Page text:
In Part 1 of this series of investment myths I have exposed 5 investments that have been held by a number of people who could have made as much money as they could with their investments. They are:
The stock market must go to make money poker pulsa.
Stock market investing is risky.
Over 20 years the stock market always goes up.
The best way to make money in stocks is to buy and hold.
News and research groups have hot stock picks.
I disposed of each of these myths and explained that they are the result of miseducation. The problem with miseducation is that it leads to the misunderstanding of the truth, and as many people have learned over the past year that investing in the world is not financially devastating.
In this article I am going to expose 5 more myths about the world of stocks and investing and share how you can not only correct your mistaken understanding but also profit from your new knowledge.
Myth # 1: Stocks in Investing Like Gambling
Gambling is one of the oldest, most pervasive myths in the stock market. In fact many people do not even realize they hold this belief. Yet unknowingly it appears in their words that things like, “You’re betting the stock will go down” or “You’re betting the stock will go up.”
The idea is that a smart investor is betting on ludicrous. Yet it has crept into an uneducated public to the point that many religious groups and social networks have been led by gambling leaders who believe that the stock market is so riddled with gambling that one could be better off playing the lottery. In fact nothing could be further from the truth.
The real fallacy here is the assumption that the investor is betting. As one who spends his life in the investment community, let me assure you that no smart investor would ever bet. Betting is the exact opposite of what investors do. Investors spend their life learning and educating themselves. Their education was correct. If the investment goes against the investor, the honest investor will still say, “I bet wrong.” The honest investor will say, “What can I learn from this?”
Anyone who proceeds into any area of life without being able to be properly educated as a gambler. But the more appropriate term would be foolish. To illustrate this point, let’s take a person learning to drive. If the person has never driven a vehicle before, they may assert, “Since lots of people do it, so can I.” But the foolishness comes when a person gets behind the wheel and tries to drive a car without first learning anything. We could easily say that this person was gambling with his life, but the truth is it’s simply foolishness.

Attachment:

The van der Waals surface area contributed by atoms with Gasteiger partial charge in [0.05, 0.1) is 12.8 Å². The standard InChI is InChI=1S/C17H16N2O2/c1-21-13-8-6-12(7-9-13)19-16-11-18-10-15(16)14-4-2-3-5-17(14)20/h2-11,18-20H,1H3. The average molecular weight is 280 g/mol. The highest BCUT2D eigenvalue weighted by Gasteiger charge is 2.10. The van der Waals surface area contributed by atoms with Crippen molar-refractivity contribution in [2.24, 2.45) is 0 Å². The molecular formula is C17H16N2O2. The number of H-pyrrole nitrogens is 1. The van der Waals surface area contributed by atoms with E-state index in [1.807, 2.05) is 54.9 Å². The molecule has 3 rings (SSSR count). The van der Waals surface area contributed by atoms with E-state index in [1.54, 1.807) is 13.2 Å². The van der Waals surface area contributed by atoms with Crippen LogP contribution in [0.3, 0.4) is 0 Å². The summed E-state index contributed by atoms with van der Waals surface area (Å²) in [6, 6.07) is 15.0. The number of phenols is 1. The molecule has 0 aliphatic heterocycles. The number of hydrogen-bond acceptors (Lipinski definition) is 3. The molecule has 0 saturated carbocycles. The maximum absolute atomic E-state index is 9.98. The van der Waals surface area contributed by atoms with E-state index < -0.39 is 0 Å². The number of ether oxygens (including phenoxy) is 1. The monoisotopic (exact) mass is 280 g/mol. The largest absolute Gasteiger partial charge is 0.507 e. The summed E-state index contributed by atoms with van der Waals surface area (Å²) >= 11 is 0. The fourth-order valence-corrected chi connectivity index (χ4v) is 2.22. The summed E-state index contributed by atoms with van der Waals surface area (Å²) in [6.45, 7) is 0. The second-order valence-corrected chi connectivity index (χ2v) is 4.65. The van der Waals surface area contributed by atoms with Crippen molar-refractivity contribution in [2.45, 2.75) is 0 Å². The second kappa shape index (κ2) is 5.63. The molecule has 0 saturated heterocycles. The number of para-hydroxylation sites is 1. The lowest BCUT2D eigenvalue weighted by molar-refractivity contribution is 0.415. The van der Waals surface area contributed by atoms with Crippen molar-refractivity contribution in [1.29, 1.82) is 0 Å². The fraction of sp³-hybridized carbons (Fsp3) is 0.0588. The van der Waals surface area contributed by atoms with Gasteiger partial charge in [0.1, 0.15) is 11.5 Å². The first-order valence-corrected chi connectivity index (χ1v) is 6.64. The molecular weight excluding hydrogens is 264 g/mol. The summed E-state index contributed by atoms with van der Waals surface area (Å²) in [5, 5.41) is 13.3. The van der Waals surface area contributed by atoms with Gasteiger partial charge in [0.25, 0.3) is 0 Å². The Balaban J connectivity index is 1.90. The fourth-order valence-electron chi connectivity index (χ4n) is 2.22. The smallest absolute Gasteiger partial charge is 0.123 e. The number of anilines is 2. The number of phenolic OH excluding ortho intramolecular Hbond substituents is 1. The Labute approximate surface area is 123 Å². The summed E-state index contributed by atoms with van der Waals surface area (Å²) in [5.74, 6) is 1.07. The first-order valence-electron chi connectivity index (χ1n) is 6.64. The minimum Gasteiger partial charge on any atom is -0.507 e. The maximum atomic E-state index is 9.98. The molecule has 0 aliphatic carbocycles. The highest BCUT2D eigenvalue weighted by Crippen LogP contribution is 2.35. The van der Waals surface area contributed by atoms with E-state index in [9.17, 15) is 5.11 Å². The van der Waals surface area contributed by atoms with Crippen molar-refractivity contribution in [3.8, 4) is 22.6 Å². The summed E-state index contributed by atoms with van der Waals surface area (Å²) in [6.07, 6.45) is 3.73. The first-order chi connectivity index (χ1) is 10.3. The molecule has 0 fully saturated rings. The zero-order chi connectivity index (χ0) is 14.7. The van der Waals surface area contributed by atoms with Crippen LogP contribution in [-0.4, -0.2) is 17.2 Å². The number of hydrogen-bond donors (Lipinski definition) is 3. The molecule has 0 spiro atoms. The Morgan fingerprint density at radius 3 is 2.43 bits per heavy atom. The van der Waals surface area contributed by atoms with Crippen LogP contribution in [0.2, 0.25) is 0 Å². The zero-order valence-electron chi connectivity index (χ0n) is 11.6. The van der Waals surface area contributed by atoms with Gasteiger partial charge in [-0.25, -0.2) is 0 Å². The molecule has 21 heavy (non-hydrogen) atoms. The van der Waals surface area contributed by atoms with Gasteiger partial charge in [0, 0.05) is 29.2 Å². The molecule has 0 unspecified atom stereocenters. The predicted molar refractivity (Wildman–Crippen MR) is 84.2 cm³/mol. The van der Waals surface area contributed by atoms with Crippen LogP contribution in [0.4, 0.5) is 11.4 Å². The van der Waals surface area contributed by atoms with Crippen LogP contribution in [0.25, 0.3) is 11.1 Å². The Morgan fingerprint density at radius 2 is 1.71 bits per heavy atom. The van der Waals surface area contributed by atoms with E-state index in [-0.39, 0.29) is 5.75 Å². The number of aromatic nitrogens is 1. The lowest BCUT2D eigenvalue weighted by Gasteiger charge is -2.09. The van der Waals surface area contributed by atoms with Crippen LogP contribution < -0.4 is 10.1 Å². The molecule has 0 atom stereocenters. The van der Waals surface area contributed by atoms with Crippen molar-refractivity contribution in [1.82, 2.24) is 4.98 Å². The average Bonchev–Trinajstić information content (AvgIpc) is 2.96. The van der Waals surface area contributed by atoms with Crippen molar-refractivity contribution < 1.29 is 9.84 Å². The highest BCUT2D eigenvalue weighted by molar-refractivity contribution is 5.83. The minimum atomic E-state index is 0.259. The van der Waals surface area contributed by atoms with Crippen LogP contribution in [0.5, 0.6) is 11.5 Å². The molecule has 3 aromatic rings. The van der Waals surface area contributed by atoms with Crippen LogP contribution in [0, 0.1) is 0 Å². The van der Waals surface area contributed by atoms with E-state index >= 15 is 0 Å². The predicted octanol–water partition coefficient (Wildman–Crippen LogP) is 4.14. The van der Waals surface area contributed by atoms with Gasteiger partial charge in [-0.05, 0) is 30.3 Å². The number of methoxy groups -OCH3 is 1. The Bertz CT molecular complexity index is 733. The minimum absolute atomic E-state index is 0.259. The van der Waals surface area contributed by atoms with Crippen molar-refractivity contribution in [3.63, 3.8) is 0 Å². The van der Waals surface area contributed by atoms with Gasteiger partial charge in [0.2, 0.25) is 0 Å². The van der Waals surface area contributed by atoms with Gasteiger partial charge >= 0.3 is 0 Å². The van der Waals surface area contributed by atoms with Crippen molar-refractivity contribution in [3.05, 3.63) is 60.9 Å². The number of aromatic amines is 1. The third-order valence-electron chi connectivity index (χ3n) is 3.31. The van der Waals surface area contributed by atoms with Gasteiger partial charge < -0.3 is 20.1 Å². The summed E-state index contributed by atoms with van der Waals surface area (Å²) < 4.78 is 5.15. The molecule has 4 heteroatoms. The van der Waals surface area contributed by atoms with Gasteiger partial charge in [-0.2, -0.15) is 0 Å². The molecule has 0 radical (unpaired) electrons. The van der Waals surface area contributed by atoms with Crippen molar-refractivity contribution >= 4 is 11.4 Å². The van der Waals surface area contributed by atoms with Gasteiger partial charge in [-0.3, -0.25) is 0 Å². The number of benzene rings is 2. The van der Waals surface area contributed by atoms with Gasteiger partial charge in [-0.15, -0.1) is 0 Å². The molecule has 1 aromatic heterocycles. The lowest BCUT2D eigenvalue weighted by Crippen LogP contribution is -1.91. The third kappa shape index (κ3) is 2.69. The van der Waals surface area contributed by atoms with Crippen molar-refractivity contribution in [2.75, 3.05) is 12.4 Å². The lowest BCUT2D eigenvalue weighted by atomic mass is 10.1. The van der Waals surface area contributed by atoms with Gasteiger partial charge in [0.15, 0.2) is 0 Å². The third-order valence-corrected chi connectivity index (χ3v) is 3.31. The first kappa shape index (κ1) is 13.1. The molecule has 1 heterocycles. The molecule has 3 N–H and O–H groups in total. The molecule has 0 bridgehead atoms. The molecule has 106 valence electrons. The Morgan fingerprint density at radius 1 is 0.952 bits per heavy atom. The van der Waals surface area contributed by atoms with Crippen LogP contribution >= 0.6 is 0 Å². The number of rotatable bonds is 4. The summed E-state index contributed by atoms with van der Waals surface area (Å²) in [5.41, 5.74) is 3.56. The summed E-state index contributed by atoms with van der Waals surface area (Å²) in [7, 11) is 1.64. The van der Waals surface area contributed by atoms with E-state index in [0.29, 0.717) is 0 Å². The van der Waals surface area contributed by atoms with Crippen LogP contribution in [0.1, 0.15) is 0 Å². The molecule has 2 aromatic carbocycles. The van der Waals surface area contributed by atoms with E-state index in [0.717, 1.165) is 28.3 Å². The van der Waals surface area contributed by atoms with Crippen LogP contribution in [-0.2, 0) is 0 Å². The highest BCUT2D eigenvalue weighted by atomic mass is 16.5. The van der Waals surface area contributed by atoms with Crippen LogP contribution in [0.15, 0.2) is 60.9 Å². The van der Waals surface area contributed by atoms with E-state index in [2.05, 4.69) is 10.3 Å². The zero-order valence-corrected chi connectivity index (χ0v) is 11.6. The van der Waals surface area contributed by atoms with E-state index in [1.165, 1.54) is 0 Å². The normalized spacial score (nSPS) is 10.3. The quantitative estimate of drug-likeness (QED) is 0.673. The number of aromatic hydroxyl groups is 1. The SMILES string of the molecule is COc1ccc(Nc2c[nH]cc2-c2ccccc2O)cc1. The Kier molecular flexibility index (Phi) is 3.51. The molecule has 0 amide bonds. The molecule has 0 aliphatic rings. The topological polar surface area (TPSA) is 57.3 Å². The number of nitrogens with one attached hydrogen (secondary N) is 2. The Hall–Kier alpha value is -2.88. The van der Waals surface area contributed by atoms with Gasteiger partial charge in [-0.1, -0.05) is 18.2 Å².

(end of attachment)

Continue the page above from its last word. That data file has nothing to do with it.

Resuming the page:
Investing in the stock market is the same way. Millions of people hear how big money is made in the market. They see cheap stock brokers for ads on television, and one day think, “I can do that too.” Truth is they CAN do it too — but only after they learn how to do it. For the educated investor, putting money into the stock market is an educated, analytical, thoughtful decision. The same action of doing the uneducated investor for And yet is … well, foolish. Becoming educated is the stock market in the best way. Myth: BUSTED
Myth # 2: “Predicting” the Stock Market Is Impossible
Gambling comes with a follow-up myth: “Predicting the stock market is impossible.” Again this fallacy comes down to the lack of education. For YOU, the stock market may be impossible, but not for every person. In fact, the stock market is “predicted” by many investors around the world. The author of this article is one of them (that would be me!). Predicting the stock market is not as mysterious as one might think. In fact the market moves in very predictable, repeating patterns, over and over again. And once a person is trained to watch and recognize those patterns, that person can also predict the next move with reasonable certainty. Myth: BUSTED
Myth # 3: Mutual Funds Are the Safest Way to Make Money in the Stock Market
I suppose to dispel this next myth one must define what “safe” is. My definition of “safe” is to invest in an investment that has the potential to be profitable, not because of market conditions but because of the market conditions. In other words, if the market goes up, I want an investment that can make money. If the market goes down, I want an investment that can make money. Yet mutual funds are not one of those investments. It boggles my mind as to why financial advisors continue to sell these investment vehicles to unknowing would-be retirees. It’s an investment.